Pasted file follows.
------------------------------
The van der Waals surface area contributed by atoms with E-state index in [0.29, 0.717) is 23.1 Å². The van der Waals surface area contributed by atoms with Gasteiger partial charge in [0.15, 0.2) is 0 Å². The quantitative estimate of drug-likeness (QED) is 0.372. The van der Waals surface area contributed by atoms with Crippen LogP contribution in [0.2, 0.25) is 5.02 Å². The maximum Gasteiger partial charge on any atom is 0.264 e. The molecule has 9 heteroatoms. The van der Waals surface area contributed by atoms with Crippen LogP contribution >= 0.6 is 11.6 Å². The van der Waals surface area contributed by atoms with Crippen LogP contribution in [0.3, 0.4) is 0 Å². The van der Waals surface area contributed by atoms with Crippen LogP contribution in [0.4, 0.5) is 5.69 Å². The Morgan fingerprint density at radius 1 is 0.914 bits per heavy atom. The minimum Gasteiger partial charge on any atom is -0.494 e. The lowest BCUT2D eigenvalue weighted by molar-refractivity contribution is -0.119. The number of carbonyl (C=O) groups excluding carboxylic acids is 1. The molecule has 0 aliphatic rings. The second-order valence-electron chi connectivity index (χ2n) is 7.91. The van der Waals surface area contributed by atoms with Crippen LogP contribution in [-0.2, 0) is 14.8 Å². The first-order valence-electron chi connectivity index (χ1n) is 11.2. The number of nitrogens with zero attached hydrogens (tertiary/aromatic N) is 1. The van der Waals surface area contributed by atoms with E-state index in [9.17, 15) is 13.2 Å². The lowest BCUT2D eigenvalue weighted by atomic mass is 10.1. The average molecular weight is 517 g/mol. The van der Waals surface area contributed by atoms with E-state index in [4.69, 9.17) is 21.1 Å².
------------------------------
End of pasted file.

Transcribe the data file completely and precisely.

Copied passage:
The van der Waals surface area contributed by atoms with E-state index in [0.29, 0.717) is 23.1 Å². The van der Waals surface area contributed by atoms with Gasteiger partial charge in [0.15, 0.2) is 0 Å². The quantitative estimate of drug-likeness (QED) is 0.372. The van der Waals surface area contributed by atoms with Crippen LogP contribution in [0.2, 0.25) is 5.02 Å². The maximum Gasteiger partial charge on any atom is 0.264 e. The molecule has 9 heteroatoms. The van der Waals surface area contributed by atoms with Crippen LogP contribution >= 0.6 is 11.6 Å². The van der Waals surface area contributed by atoms with Crippen LogP contribution in [0.3, 0.4) is 0 Å². The van der Waals surface area contributed by atoms with Crippen LogP contribution in [0.4, 0.5) is 5.69 Å². The Morgan fingerprint density at radius 1 is 0.914 bits per heavy atom. The minimum Gasteiger partial charge on any atom is -0.494 e. The lowest BCUT2D eigenvalue weighted by molar-refractivity contribution is -0.119. The number of carbonyl (C=O) groups excluding carboxylic acids is 1. The molecule has 0 aliphatic rings. The second-order valence-electron chi connectivity index (χ2n) is 7.91. The van der Waals surface area contributed by atoms with Crippen LogP contribution in [-0.2, 0) is 14.8 Å². The first-order valence-electron chi connectivity index (χ1n) is 11.2. The number of nitrogens with zero attached hydrogens (tertiary/aromatic N) is 1. The van der Waals surface area contributed by atoms with E-state index in [9.17, 15) is 13.2 Å². The lowest BCUT2D eigenvalue weighted by atomic mass is 10.1. The average molecular weight is 517 g/mol. The van der Waals surface area contributed by atoms with E-state index in [4.69, 9.17) is 21.1 Å².